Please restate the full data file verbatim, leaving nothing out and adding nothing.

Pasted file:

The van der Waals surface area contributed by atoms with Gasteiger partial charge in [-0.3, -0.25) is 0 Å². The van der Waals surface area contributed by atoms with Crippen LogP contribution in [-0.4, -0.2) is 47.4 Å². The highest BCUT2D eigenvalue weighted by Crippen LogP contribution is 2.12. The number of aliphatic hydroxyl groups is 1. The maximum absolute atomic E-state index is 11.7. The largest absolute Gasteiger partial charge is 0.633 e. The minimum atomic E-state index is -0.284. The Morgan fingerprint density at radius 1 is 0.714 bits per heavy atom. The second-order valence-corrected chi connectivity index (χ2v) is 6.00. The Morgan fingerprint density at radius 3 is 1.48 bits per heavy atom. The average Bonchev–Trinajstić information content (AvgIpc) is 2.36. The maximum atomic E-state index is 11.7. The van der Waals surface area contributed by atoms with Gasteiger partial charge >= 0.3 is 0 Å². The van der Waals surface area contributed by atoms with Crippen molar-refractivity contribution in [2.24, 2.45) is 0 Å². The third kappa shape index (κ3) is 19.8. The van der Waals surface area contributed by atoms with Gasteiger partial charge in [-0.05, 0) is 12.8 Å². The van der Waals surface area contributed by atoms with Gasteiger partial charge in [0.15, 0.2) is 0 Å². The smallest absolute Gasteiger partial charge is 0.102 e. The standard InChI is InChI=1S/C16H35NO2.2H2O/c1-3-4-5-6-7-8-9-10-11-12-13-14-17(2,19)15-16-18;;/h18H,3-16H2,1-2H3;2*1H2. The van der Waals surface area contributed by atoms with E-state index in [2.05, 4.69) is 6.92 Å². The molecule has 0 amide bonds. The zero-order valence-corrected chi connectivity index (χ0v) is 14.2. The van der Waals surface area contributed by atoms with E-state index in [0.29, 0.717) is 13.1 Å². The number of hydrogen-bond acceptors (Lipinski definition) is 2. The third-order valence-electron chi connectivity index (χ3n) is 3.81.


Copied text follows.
The van der Waals surface area contributed by atoms with Gasteiger partial charge in [-0.3, -0.25) is 0 Å². The van der Waals surface area contributed by atoms with Crippen LogP contribution in [-0.4, -0.2) is 47.4 Å². The highest BCUT2D eigenvalue weighted by Crippen LogP contribution is 2.12. The number of aliphatic hydroxyl groups is 1. The maximum absolute atomic E-state index is 11.7. The largest absolute Gasteiger partial charge is 0.633 e. The minimum atomic E-state index is -0.284. The Morgan fingerprint density at radius 1 is 0.714 bits per heavy atom. The second-order valence-corrected chi connectivity index (χ2v) is 6.00. The Morgan fingerprint density at radius 3 is 1.48 bits per heavy atom. The average Bonchev–Trinajstić information content (AvgIpc) is 2.36. The maximum atomic E-state index is 11.7. The van der Waals surface area contributed by atoms with Gasteiger partial charge >= 0.3 is 0 Å². The van der Waals surface area contributed by atoms with Crippen molar-refractivity contribution in [2.24, 2.45) is 0 Å². The third kappa shape index (κ3) is 19.8. The van der Waals surface area contributed by atoms with Gasteiger partial charge in [-0.05, 0) is 12.8 Å². The van der Waals surface area contributed by atoms with Gasteiger partial charge in [0.15, 0.2) is 0 Å². The smallest absolute Gasteiger partial charge is 0.102 e. The standard InChI is InChI=1S/C16H35NO2.2H2O/c1-3-4-5-6-7-8-9-10-11-12-13-14-17(2,19)15-16-18;;/h18H,3-16H2,1-2H3;2*1H2. The van der Waals surface area contributed by atoms with E-state index in [2.05, 4.69) is 6.92 Å². The molecule has 0 amide bonds. The zero-order valence-corrected chi connectivity index (χ0v) is 14.2. The van der Waals surface area contributed by atoms with E-state index in [0.29, 0.717) is 13.1 Å². The number of hydrogen-bond acceptors (Lipinski definition) is 2. The third-order valence-electron chi connectivity index (χ3n) is 3.81.